Interviewed by Nancy Flores
Rawia Hayik, lecturer at Sakhnin College in Israel, taught English at Israeli-Arab public schools for 20 years. Learn about what makes her TESOL's Teacher of the Year. 

Rawia Hayik is the 2017 TESOL Teacher of the Year. She is a lecturer at Sakhnin College, Israel and a PhD graduate from Indiana University, USA. Prior to that, she taught English at Israeli-Arab public schools for 20 years. Her teaching experience also includes 10 years of instructing EFL professional development courses, 4 years of teacher education at Sakhnin College, and 3 years of teaching at the graduate level (Multicultural Literature) at Indiana University. Her teacher-research focuses on children’s literature on social justice issues, critical literacy, participatory documentary photography, and the linguistic landscape.

TESOL’s Nancy Flores asked Rawia a few questions about her teaching experiences and philosophies:

1. What made you want to become an English language teacher?

When I was in the fifth grade, I was slapped by my English teacher for mispronouncing a word. He hurt me tremendously and instilled enormous hatred towards the English language in my little heart. Ever since, I was determined to become an English teacher when growing up, but a different kind of teacher whose students would not suffer. The dream came true, and after graduating from college, I became an elementary school English teacher. During my 20 years of teaching, I worked laboriously to be the exact opposite of my cruel fifth-grade teacher. I treated my students with great respect and care, and tried to cater to their needs, interests, intelligences, and abilities.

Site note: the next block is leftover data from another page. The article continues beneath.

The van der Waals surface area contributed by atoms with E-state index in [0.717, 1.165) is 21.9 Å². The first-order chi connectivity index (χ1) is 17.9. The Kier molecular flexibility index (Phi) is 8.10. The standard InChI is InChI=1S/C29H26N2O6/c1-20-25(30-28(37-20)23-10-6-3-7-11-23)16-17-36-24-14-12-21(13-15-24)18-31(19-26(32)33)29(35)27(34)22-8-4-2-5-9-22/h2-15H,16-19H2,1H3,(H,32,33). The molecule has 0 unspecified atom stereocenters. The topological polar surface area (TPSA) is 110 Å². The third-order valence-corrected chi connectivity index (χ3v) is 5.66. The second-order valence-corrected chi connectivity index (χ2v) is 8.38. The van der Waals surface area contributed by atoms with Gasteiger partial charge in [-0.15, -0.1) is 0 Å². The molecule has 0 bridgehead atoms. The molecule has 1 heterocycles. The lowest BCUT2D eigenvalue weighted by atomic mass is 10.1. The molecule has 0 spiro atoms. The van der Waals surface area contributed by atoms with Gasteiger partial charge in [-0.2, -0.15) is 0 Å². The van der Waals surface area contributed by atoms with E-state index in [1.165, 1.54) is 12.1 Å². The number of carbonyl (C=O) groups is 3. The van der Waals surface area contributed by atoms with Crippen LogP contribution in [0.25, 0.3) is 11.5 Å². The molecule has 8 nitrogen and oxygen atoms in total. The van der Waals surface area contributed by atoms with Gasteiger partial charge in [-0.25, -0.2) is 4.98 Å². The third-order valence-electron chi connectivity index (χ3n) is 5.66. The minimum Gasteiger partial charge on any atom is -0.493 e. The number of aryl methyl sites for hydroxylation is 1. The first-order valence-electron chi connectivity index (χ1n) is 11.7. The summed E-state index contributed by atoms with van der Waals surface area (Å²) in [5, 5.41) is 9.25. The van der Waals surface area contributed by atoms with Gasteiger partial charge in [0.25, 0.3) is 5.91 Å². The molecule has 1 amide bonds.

2. You currently teach in Israel. How is teaching there different from teaching in other contexts?

Teaching Arab minority students living in a male-dominated Middle-Eastern society with conflicting religious groups, I have aspired to address these issues within my teaching context, using the English language as a springboard for challenging the culture of silence and promoting students’ active participation in the learning process. My main goal, in addition to teaching English as a foreign language, is to provide my normally silenced minority students with productive ways to speak up, thus educating socially aware citizens who can act to transform their reality into a better one (Friere, 1970).

3. How important do you think your role as an English teacher is in your community?

As an English teacher and teacher educator, I view my role as essential in contributing to the community in various domains. I attempt to extend my teaching to issues relevant to students’ lives and encourage them to take action for social change. For example, I used emancipatory stories to challenge our male-dominated society and invited students to question traditional gender-positioning (see Hayik, 2015a, 2016, for further details). I tried to empower minority students through reading books like those by Rosa Parks and engaging them in critical dialogues over discrimination (see Hayik, 2011, 2012, 2015b). I tried to promote tolerance to different faiths by introducing religious-diversity books and raising students’ awareness to differing beliefs/cultures (see Hayik, 2015c).